Chapter One Eastern Dasht-e Lut Desert, Iran
Eleven Kilometers from the Afghanistan Border
The meeting took place on the edge of a high mountain desert, miles from humanity, but near the center of Asia. The terrible mountains of Turkmenistan lie not far to the north. The unmarked wasteland of the Afghanistan border was just to the east. It was a harsh land, foreboding, majestic, and severe, with no well-established borders to belabor the travel of beasts or men. Hidden under the desert were a thousand years worth of battle relics from the past—arrowheads, cankered armor, broken spears, and rusted guns—all of which served as a reminder that the area, though desolate, had been fought over before.
During the last century, the Dasht-e Lut had taken a turn toward relative peace, allowing the local nomadic herdsman to recapture an existence that hadn’t changed for two thousand years. But rumors of war could now be heard again. Bandits, nonuniformed armies, and fugitives from international law could be found in the caves that spiderwebbed through the base of the mountains, and even up into the rocky buttes with their scrub-topped plateaus.
It was a perfect place to hide, for this was territory beyond the edge of civilization. There were no borders in the mountains and no nation-states, no governments or security, no communications or roads. And there certainly was no authority that recognized the West.
The designated rendezvous spot was along a rocky lip of the Garabil Plain, on the outskirts of a forgotten mining town that had been happily deserted soon after the First World War. The broken-down shanties, tiny dwellings that had been scraped together from tar paper and old shipping crates, had been arranged around a small spring that was now a dark, muddy hole. The opening to the mine shaft was somewhere up the side of the hill, lost in the cedars and brush that had grown up over the years. On this night, the moon was clear and round, bright white and surrounded by a thin halo from the ice crystals that had blown off the snowcapped Himalayan peaks to the east. The air was perfectly still, as the earth seemed to take a breath and hold it, waiting and listening, knowing something soon would appear.
The American watched from the mount of his horse, a long-legged Arabian that he loved like a child. He patted her mane gently, softly speaking her name. The Harlot Isabel he called her in tribute to his first wife, a blonde and blued-eyed heartbreaker who had taken most of his money and skipped off with her boss. Behind his legs, the saddlebags bulged with the latest in twenty-first-century technology—a rubber-coated computer, GPS, satellite telephone, encryption encoder, laser designator, and infrared sensor and night-vision display—all of which would have been worthless if it weren’t for the horse, for there was no other way to travel in this part of the world. The terrain was too harsh, the mountains too steep, and the distance between water supplies was simply too far to get around any other way.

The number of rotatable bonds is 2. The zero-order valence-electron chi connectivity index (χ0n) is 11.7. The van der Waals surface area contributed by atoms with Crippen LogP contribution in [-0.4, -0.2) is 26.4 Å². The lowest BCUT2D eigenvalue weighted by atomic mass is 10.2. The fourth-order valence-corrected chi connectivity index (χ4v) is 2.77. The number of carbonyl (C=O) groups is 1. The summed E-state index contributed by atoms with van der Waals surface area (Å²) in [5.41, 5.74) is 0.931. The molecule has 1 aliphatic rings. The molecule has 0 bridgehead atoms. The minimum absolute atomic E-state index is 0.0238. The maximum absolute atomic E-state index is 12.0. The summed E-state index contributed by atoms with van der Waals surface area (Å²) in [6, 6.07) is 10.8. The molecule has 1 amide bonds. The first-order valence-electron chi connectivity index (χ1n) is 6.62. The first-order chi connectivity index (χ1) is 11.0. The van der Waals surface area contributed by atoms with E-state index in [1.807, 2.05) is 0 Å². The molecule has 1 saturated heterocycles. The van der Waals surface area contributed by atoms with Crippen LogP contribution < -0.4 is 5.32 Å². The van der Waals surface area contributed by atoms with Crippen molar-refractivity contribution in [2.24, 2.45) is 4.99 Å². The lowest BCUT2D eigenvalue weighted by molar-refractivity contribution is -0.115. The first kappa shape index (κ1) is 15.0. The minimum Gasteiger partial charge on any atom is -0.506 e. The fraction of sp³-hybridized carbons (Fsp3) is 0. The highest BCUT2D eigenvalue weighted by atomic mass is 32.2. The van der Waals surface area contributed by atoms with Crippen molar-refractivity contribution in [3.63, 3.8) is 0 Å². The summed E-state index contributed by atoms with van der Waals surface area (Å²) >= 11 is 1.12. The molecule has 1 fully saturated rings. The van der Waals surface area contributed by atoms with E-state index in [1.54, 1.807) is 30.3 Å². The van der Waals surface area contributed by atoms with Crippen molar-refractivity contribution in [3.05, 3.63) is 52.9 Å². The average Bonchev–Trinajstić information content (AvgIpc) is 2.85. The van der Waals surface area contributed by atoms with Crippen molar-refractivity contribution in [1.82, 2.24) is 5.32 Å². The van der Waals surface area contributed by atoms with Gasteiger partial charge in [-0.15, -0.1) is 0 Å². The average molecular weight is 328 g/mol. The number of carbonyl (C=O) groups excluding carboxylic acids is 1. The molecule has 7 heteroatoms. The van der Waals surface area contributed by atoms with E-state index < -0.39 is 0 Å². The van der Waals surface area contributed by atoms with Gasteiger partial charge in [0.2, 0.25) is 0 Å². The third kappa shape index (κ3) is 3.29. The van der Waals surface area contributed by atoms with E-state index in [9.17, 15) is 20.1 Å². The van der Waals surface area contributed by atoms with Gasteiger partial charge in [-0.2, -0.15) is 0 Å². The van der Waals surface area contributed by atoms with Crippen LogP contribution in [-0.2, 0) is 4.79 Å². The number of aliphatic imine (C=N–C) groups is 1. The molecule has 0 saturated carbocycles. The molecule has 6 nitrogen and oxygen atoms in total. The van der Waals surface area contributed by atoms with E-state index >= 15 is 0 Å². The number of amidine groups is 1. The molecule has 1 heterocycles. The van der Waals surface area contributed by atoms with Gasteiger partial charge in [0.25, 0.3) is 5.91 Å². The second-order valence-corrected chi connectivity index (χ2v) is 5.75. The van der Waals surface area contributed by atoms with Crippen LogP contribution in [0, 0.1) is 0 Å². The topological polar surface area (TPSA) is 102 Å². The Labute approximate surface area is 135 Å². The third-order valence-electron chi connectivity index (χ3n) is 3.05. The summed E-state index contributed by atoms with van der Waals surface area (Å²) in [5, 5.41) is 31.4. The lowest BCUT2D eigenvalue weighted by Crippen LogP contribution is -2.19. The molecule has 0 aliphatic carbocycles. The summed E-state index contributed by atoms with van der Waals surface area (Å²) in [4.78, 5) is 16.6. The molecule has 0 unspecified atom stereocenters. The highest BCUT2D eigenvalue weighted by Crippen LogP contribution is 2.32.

The saddle held another secret: Sown into the cotton saddle straps, wrapped under the sweating belly of his horse, was $200,000 in thousand-dollar bills. Over the past year the agent Peter Zembeic had passed out more than three million dollars to various warlords, terrorists, old men, and young girls—everyone and anyone willing to feed his intelligence operation. Entire armies were for sale, but they didn’t come cheap, and flashing cash was one of the things the CIA did very well. Peter sometimes wondered which he needed more, his horse or his cash. The truth was, both were indispensable in this part of the world.
Peter worked for a CIA group known as the “Campers” (though the organization was so secret their code name was changed every six months or so). There were a hundred or so Campers working throughout the Caspian area. With infiltration routes, drop zones, stolen Russian helicopters, intelligence contacts, and assault points, the Campers were a key to the fight against terror. With the ability to hide in plain sight, they get in and get out before anyone can figure out who they were.
The American agent held the reins lightly, then carefully nudged his animal’s side. The Arabian moved forward, her eyes already adjusted to the night, then instinctively stopped at the crest of the hill. Brushing against the needles of a juniper, the horse sought additional cover. She had been trained very well. He owed his life to this mount.
Copyright © 2005 by Chris Stewart